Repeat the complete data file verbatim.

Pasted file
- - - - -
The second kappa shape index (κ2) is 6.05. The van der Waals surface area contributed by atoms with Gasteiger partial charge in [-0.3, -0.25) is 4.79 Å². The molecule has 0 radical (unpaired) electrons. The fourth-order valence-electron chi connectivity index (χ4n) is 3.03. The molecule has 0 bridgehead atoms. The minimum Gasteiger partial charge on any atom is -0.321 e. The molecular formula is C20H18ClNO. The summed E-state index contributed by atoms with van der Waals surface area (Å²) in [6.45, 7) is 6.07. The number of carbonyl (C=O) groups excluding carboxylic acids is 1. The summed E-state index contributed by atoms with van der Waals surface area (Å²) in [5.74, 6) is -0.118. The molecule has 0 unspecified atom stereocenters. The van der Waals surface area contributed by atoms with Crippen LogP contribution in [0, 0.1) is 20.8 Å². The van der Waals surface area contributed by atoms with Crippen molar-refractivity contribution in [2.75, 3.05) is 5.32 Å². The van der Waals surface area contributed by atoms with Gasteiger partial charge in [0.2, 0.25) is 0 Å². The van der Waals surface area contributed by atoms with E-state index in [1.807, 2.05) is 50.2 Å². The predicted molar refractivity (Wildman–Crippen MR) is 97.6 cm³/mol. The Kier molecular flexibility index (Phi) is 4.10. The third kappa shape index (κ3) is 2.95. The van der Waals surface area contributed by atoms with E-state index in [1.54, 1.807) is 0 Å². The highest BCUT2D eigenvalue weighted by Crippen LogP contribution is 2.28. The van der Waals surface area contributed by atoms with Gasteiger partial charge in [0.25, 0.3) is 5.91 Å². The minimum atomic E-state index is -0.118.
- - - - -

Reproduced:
The second kappa shape index (κ2) is 6.05. The van der Waals surface area contributed by atoms with Gasteiger partial charge in [-0.3, -0.25) is 4.79 Å². The molecule has 0 radical (unpaired) electrons. The fourth-order valence-electron chi connectivity index (χ4n) is 3.03. The molecule has 0 bridgehead atoms. The minimum Gasteiger partial charge on any atom is -0.321 e. The molecular formula is C20H18ClNO. The summed E-state index contributed by atoms with van der Waals surface area (Å²) in [6.45, 7) is 6.07. The number of carbonyl (C=O) groups excluding carboxylic acids is 1. The summed E-state index contributed by atoms with van der Waals surface area (Å²) in [5.74, 6) is -0.118. The molecule has 0 unspecified atom stereocenters. The van der Waals surface area contributed by atoms with Crippen LogP contribution in [0, 0.1) is 20.8 Å². The van der Waals surface area contributed by atoms with Crippen molar-refractivity contribution in [2.75, 3.05) is 5.32 Å². The van der Waals surface area contributed by atoms with Gasteiger partial charge in [0.2, 0.25) is 0 Å². The van der Waals surface area contributed by atoms with E-state index in [1.807, 2.05) is 50.2 Å². The predicted molar refractivity (Wildman–Crippen MR) is 97.6 cm³/mol. The Kier molecular flexibility index (Phi) is 4.10. The third kappa shape index (κ3) is 2.95. The van der Waals surface area contributed by atoms with E-state index in [1.54, 1.807) is 0 Å². The highest BCUT2D eigenvalue weighted by Crippen LogP contribution is 2.28. The van der Waals surface area contributed by atoms with Gasteiger partial charge in [0.25, 0.3) is 5.91 Å². The minimum atomic E-state index is -0.118.